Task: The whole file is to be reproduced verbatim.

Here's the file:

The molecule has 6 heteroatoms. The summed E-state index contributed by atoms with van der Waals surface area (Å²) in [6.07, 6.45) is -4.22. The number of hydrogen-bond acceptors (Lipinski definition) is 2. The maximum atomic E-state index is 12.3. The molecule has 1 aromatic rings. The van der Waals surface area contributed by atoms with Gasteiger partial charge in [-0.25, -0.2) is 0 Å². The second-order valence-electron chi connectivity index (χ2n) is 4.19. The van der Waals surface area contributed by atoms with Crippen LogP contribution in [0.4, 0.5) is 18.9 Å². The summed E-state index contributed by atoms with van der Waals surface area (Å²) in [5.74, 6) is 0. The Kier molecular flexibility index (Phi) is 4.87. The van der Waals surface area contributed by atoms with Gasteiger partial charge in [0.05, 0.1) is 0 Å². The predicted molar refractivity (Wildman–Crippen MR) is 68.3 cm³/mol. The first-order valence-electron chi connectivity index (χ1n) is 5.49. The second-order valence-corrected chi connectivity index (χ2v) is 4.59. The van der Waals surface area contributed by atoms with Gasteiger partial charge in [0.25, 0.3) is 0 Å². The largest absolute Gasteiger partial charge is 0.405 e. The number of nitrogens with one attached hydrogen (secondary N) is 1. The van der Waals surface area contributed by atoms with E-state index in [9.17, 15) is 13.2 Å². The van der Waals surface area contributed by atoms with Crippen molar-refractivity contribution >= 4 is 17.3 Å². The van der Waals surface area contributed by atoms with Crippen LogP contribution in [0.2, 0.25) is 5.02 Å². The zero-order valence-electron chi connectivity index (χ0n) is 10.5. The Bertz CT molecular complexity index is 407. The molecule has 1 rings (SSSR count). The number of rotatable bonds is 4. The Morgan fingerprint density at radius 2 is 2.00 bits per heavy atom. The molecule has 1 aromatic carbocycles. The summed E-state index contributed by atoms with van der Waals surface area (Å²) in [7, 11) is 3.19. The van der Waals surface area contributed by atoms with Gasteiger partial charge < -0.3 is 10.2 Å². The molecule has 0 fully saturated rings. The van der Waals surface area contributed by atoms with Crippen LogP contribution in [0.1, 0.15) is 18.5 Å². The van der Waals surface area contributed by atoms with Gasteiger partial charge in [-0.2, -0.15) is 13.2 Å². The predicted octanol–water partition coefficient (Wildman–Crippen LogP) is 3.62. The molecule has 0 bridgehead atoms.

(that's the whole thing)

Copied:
The molecule has 6 heteroatoms. The summed E-state index contributed by atoms with van der Waals surface area (Å²) in [6.07, 6.45) is -4.22. The number of hydrogen-bond acceptors (Lipinski definition) is 2. The maximum atomic E-state index is 12.3. The molecule has 1 aromatic rings. The van der Waals surface area contributed by atoms with Gasteiger partial charge in [-0.25, -0.2) is 0 Å². The second-order valence-electron chi connectivity index (χ2n) is 4.19. The van der Waals surface area contributed by atoms with Crippen LogP contribution in [0.4, 0.5) is 18.9 Å². The summed E-state index contributed by atoms with van der Waals surface area (Å²) in [5.74, 6) is 0. The Kier molecular flexibility index (Phi) is 4.87. The van der Waals surface area contributed by atoms with Gasteiger partial charge in [0.05, 0.1) is 0 Å². The predicted molar refractivity (Wildman–Crippen MR) is 68.3 cm³/mol. The first-order valence-electron chi connectivity index (χ1n) is 5.49. The second-order valence-corrected chi connectivity index (χ2v) is 4.59. The van der Waals surface area contributed by atoms with Gasteiger partial charge in [0.25, 0.3) is 0 Å². The largest absolute Gasteiger partial charge is 0.405 e. The number of nitrogens with one attached hydrogen (secondary N) is 1. The van der Waals surface area contributed by atoms with E-state index in [9.17, 15) is 13.2 Å². The van der Waals surface area contributed by atoms with Crippen molar-refractivity contribution >= 4 is 17.3 Å². The van der Waals surface area contributed by atoms with Crippen LogP contribution in [0.2, 0.25) is 5.02 Å². The zero-order valence-electron chi connectivity index (χ0n) is 10.5. The Bertz CT molecular complexity index is 407. The molecule has 1 rings (SSSR count). The number of rotatable bonds is 4. The Morgan fingerprint density at radius 2 is 2.00 bits per heavy atom. The molecule has 1 aromatic carbocycles. The summed E-state index contributed by atoms with van der Waals surface area (Å²) in [7, 11) is 3.19. The van der Waals surface area contributed by atoms with Gasteiger partial charge < -0.3 is 10.2 Å². The molecule has 0 fully saturated rings. The van der Waals surface area contributed by atoms with Crippen LogP contribution in [0.1, 0.15) is 18.5 Å². The van der Waals surface area contributed by atoms with Gasteiger partial charge in [-0.2, -0.15) is 13.2 Å². The predicted octanol–water partition coefficient (Wildman–Crippen LogP) is 3.62. The molecule has 0 bridgehead atoms.